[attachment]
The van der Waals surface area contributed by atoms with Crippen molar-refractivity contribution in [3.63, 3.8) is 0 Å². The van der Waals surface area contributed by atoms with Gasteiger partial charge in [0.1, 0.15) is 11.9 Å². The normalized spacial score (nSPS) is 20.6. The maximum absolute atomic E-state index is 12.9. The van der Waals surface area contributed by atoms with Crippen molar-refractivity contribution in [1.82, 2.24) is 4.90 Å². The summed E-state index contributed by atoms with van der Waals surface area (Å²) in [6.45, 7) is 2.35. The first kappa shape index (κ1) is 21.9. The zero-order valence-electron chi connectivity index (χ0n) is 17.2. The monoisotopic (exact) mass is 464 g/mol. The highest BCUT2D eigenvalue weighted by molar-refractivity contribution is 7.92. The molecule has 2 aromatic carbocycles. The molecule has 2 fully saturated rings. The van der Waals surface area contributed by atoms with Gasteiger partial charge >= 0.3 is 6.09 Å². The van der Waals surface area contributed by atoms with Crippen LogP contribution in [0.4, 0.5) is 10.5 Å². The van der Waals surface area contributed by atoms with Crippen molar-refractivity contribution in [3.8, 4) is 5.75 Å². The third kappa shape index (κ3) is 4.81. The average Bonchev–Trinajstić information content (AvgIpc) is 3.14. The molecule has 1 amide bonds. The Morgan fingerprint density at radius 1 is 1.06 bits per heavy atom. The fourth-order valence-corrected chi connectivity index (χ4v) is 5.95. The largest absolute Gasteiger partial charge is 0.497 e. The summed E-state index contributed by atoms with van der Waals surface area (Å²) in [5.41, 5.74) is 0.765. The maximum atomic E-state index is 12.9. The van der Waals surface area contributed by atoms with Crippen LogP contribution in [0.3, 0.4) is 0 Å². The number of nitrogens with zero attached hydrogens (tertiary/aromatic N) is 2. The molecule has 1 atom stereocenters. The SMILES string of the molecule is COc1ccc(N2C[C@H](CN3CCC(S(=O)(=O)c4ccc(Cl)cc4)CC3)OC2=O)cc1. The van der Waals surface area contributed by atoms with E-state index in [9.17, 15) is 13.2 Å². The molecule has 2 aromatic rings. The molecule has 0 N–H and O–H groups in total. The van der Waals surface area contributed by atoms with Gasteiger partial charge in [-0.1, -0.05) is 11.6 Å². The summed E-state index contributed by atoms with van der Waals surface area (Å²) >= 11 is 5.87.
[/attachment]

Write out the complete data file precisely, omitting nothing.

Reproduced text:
The van der Waals surface area contributed by atoms with Crippen molar-refractivity contribution in [3.63, 3.8) is 0 Å². The van der Waals surface area contributed by atoms with Gasteiger partial charge in [0.1, 0.15) is 11.9 Å². The normalized spacial score (nSPS) is 20.6. The maximum absolute atomic E-state index is 12.9. The van der Waals surface area contributed by atoms with Crippen molar-refractivity contribution in [1.82, 2.24) is 4.90 Å². The summed E-state index contributed by atoms with van der Waals surface area (Å²) in [6.45, 7) is 2.35. The first kappa shape index (κ1) is 21.9. The zero-order valence-electron chi connectivity index (χ0n) is 17.2. The monoisotopic (exact) mass is 464 g/mol. The highest BCUT2D eigenvalue weighted by molar-refractivity contribution is 7.92. The molecule has 2 aromatic carbocycles. The molecule has 2 fully saturated rings. The van der Waals surface area contributed by atoms with Gasteiger partial charge >= 0.3 is 6.09 Å². The van der Waals surface area contributed by atoms with Crippen LogP contribution in [0.4, 0.5) is 10.5 Å². The van der Waals surface area contributed by atoms with Crippen molar-refractivity contribution in [3.8, 4) is 5.75 Å². The third kappa shape index (κ3) is 4.81. The average Bonchev–Trinajstić information content (AvgIpc) is 3.14. The molecule has 1 amide bonds. The Morgan fingerprint density at radius 1 is 1.06 bits per heavy atom. The fourth-order valence-corrected chi connectivity index (χ4v) is 5.95. The largest absolute Gasteiger partial charge is 0.497 e. The summed E-state index contributed by atoms with van der Waals surface area (Å²) in [5.41, 5.74) is 0.765. The maximum atomic E-state index is 12.9. The van der Waals surface area contributed by atoms with Crippen LogP contribution in [0.3, 0.4) is 0 Å². The number of nitrogens with zero attached hydrogens (tertiary/aromatic N) is 2. The molecule has 1 atom stereocenters. The SMILES string of the molecule is COc1ccc(N2C[C@H](CN3CCC(S(=O)(=O)c4ccc(Cl)cc4)CC3)OC2=O)cc1. The van der Waals surface area contributed by atoms with E-state index in [9.17, 15) is 13.2 Å². The molecule has 2 aromatic rings. The molecule has 0 N–H and O–H groups in total. The van der Waals surface area contributed by atoms with Gasteiger partial charge in [-0.1, -0.05) is 11.6 Å². The summed E-state index contributed by atoms with van der Waals surface area (Å²) >= 11 is 5.87.